2. 4% of formaldehyde solution with 0.2% of glutaraldehyde (1 L)
    1. Add 600 ml of 0.1 M PB into a glass beaker on a heated stir plate in a ventilated hood
    2. Heat while stirring to approximately 60 °C. Please take care not to overheat the solution
    3. Add 40 g of paraformaldehyde powder to the heated PB solution. The powder will dissolve slowly into solution
    4. While still stirring, slowly add 1 M NaOH solution dropwise with a pipette until the solution is clear
    5. Once the paraformaldehyde is dissolved, cool the solution and filter through filter paper to remove coarse particles and precipitates
    6. Finally, adjust the volume of the solution to 1 L with 0.1 M PB
    7. Store at 4 °C and add the glutaraldehyde immediately before use
  3. DurcupanTM ACM resin
    1. DurcupanTM ACM resin is used for flat embedding of osmicated and dehydrated vibratome sections.
    2. Regarding the four DurcupanTM components (A, B, C and D), component C should be kept refrigerated, the rest at room temperature.
    1. Mix 10 g of A and 10 g of B components. Add 0.3 g of C and 0.3 g of D components and stir to help dissolve with a magnetic stirrer. Stirring must be thorough and slow to avoid bubble build up. Cover the mixture while stirring to avoid excess exposure to moisture
    2. After 30 min of stirring at room temperature, let the mixture rest for an hour. After this time it is ready to use. Excess resin can be kept in the freezer (-18 °C) for a week


Authors declare no conflict of interest. We thank Tünde Magyar and Renáta Pop for excellent technical assistance, help with animal handling, experiments and data collection. The Project was supported by the European Union and co-financed by the European Social Fund (grant agreement No. EFOP-3.6.2- 16-2017- 00008; title: The role of neuro-inflammation in neurodegeneration: from molecules to clinics. B.R. is also supported by the János Bolyai Research Fellowship of the Hungarian Academy of Sciences. This protocol has been adapted and modified from the following works: Hazai et al., 2013; Kim et al., 2015, and Babits et al., 2016.


  1. Andrade, J. P., Lukoyanov, N. V. and Paula-Barbosa, M. M. (2002). Chronic food restriction is associated with subtle dendritic alterations in granule cells of the rat hippocampal formation. Hippocampus 12(2): 149-164.
  2. Babits, R., Szoke, B., Sotonyi, P. and Racz, B. (2016). Food restriction modifies ultrastructure of hippocampal synapses. Hippocampus 26(4): 437-444.
  3. Calverley, R. K. and Jones, D. G. (1987). Determination of the numerical density of perforated synapses in rat neocortex. Cell Tissue Res 248(2): 399-407.
  4. Calverley, R. K. and Jones, D. G. (1990). Contributions of dendritic spines and perforated synapses to synaptic plasticity. Brain Res Brain Res Rev 15(3): 215-249.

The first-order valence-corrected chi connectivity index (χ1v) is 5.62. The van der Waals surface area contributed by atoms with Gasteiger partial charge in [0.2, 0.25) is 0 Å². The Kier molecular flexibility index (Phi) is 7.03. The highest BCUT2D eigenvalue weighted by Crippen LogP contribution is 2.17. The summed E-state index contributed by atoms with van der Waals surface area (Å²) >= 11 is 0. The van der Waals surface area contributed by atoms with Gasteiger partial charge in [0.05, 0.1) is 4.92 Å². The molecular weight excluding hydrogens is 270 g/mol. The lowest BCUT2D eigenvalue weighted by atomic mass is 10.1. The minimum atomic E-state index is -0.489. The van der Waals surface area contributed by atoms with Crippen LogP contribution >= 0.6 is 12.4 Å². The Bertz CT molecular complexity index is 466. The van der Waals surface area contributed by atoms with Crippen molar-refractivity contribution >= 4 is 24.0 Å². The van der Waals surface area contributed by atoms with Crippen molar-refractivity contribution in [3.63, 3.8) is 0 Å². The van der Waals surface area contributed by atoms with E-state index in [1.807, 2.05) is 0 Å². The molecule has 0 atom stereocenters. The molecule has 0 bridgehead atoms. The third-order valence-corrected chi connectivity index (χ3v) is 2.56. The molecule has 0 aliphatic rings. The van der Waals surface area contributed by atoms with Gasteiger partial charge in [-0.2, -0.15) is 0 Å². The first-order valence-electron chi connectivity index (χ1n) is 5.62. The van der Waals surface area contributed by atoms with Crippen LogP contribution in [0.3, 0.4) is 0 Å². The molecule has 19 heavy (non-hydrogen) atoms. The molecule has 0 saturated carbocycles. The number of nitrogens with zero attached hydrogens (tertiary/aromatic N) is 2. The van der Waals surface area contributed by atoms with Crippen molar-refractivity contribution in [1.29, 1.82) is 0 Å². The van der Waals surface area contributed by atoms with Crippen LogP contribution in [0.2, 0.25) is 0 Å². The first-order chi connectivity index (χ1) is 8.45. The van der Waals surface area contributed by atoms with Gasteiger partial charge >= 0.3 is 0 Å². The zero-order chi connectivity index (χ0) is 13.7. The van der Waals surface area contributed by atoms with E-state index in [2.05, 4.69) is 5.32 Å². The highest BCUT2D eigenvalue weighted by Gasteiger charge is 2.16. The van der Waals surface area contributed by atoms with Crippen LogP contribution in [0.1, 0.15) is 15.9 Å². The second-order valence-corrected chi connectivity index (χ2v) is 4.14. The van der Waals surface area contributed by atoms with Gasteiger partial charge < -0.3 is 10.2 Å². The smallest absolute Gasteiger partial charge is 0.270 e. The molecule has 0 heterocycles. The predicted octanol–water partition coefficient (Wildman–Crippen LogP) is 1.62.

5. Fortin, D. A., Srivastava, T. and Soderling, T. R. (2012). Structural modulation of dendritic spines during synaptic plasticity. Neuroscientist 18(4): 326-341.
  6. Hazai, D., Szudoczki, R., Ding, J., Soderling, S. H., Weinberg, R. J., Sótonyi, P. and Rácz, B. (2013). Ultrastructural abnormalities in CA1 hippocampus caused by deletion of the actin regulator WAVE-1. PLoS One 8(9): e75248.
  7. Kim, I. H., Rossi, M. A., Aryal, D. K., Racz, B., Kim, N., Uezu, A., Wang, F., Wetsel, W. C., Weinberg, R. J., Yin, H. and Soderling, S. H. (2015) Spine pruning drives antipsychotic-sensitive locomotion via circuit control of striatal dopamine. Nat Neurosci 18(6): 883-891.
  8. Schneider, C. A., Rasband, W. S. and Eliceiri, K. W. (2012). NIH Image to ImageJ: 25 years of image analysis. Nat Methods 9(7): 671-675.
  9. Stewart, J., Mitchell, J. and Kalant, N. (1989). The effects of life-long food restriction on spatial memory in young and aged Fischer 344 rats measured in the eight-arm radial and the Morris water mazes. Neurobiol Aging 10(6): 669-675.
Please login or register for free to view full text
Copyright: © 2018 The Authors; exclusive licensee Bio-protocol LLC.
How to cite: Marcello, G. M., Szabó, L. E., Sotonyi, P. T. and Rácz, B. (2018). Quantitative Electron Microscopic Assay Using Random Sampling from Single Sections to Test Plastic Synaptic Changes in Hippocampus. Bio-protocol 8(15): e2946. DOI: 10.21769/BioProtoc.2946.

If you have any questions/comments about this protocol, you are highly recommended to post here. We will invite the authors of this protocol as well as some of its users to address your questions/comments. To make it easier for them to help you, you are encouraged to post your data including images for the troubleshooting.

If you have any questions/comments about this protocol, you are highly recommended to post here. We will invite the authors of this protocol as well as some of its users to address your questions/comments. To make it easier for them to help you, you are encouraged to post your data including images for the troubleshooting.

We use cookies on this site to enhance your user experience. By using our website, you are agreeing to allow the storage of cookies on your computer.